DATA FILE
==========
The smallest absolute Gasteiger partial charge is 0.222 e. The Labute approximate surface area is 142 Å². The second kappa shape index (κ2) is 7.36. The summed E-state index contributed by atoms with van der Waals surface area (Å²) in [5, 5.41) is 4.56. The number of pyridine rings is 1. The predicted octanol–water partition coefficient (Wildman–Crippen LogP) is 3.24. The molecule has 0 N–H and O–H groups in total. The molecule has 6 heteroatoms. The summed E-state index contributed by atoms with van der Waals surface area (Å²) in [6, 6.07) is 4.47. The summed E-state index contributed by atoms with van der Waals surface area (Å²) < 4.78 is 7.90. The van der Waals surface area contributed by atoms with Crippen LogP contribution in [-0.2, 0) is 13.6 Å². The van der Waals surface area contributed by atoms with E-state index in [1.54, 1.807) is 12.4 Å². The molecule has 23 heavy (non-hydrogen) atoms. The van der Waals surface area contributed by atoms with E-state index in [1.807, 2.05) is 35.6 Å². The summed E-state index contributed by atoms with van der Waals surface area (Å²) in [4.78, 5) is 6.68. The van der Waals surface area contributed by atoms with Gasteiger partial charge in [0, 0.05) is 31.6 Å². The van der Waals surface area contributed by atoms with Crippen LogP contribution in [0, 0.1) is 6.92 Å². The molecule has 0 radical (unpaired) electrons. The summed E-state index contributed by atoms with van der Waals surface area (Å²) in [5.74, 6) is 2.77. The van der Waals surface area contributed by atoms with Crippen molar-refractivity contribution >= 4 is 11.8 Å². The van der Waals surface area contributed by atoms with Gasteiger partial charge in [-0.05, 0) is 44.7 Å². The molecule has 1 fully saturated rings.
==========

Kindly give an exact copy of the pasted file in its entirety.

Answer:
The smallest absolute Gasteiger partial charge is 0.222 e. The Labute approximate surface area is 142 Å². The second kappa shape index (κ2) is 7.36. The summed E-state index contributed by atoms with van der Waals surface area (Å²) in [5, 5.41) is 4.56. The number of pyridine rings is 1. The predicted octanol–water partition coefficient (Wildman–Crippen LogP) is 3.24. The molecule has 0 N–H and O–H groups in total. The molecule has 6 heteroatoms. The summed E-state index contributed by atoms with van der Waals surface area (Å²) in [6, 6.07) is 4.47. The summed E-state index contributed by atoms with van der Waals surface area (Å²) < 4.78 is 7.90. The van der Waals surface area contributed by atoms with Crippen LogP contribution in [-0.2, 0) is 13.6 Å². The van der Waals surface area contributed by atoms with E-state index in [1.54, 1.807) is 12.4 Å². The molecule has 23 heavy (non-hydrogen) atoms. The van der Waals surface area contributed by atoms with E-state index in [1.807, 2.05) is 35.6 Å². The summed E-state index contributed by atoms with van der Waals surface area (Å²) in [4.78, 5) is 6.68. The van der Waals surface area contributed by atoms with Gasteiger partial charge in [0, 0.05) is 31.6 Å². The van der Waals surface area contributed by atoms with Crippen LogP contribution in [0, 0.1) is 6.92 Å². The molecule has 0 radical (unpaired) electrons. The summed E-state index contributed by atoms with van der Waals surface area (Å²) in [5.74, 6) is 2.77. The van der Waals surface area contributed by atoms with Crippen molar-refractivity contribution >= 4 is 11.8 Å². The van der Waals surface area contributed by atoms with Gasteiger partial charge in [-0.05, 0) is 44.7 Å². The molecule has 1 fully saturated rings.